Fruits and vegetables are important for a healthy diet. However, when eaten raw and contaminated with human pathogens (HPs) they may cause a disease outbreak. Contamination with HPs can occur along the entire farm-to-fork production chain and Salmonella enterica is one of the most common foodborne pathogens. A range of biotic and abiotic environmental factors can influence the complex interactions between Salmonella and plants. Moreover, the outcome of experiments largely depends on the experimental design and parameters or methods employed, and on top, on the accompanying plant microbiome and the genetic equipment of the plant and the Salmonella strain. Particularly mobile genetic elements contribute to the diversification and adaptation of Salmonella to the plant environment. So far, little is known about the key processes and factors influencing the attachment and potential internalization of Salmonella in plants and the plant specific responses. It is therefore important to better understand the ecology of Salmonella in the soil and plant environment, in order to propose practicable recommendations for prevention of foodborne diseases. This also requires improved sensitivity and specificity of detection methods. In this chapter, we present the current knowledge, research needs, and methodology regarding the complex interactions between Salmonella and plants.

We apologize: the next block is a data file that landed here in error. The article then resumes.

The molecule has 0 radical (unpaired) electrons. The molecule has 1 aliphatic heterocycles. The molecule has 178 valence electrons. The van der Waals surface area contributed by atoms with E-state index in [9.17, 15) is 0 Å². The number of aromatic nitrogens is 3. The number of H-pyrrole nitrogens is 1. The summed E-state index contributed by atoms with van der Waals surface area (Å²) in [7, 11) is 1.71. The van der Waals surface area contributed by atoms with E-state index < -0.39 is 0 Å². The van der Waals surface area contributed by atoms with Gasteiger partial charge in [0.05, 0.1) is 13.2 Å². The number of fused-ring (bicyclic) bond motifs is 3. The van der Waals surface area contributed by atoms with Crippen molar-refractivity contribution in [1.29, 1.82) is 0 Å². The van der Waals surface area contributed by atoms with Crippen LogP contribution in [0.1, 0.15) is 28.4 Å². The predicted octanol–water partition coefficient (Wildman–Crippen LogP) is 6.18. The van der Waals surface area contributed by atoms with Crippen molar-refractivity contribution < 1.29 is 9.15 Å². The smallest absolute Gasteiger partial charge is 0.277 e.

Part of the book: Current Topics in Salmonella and Salmonellosis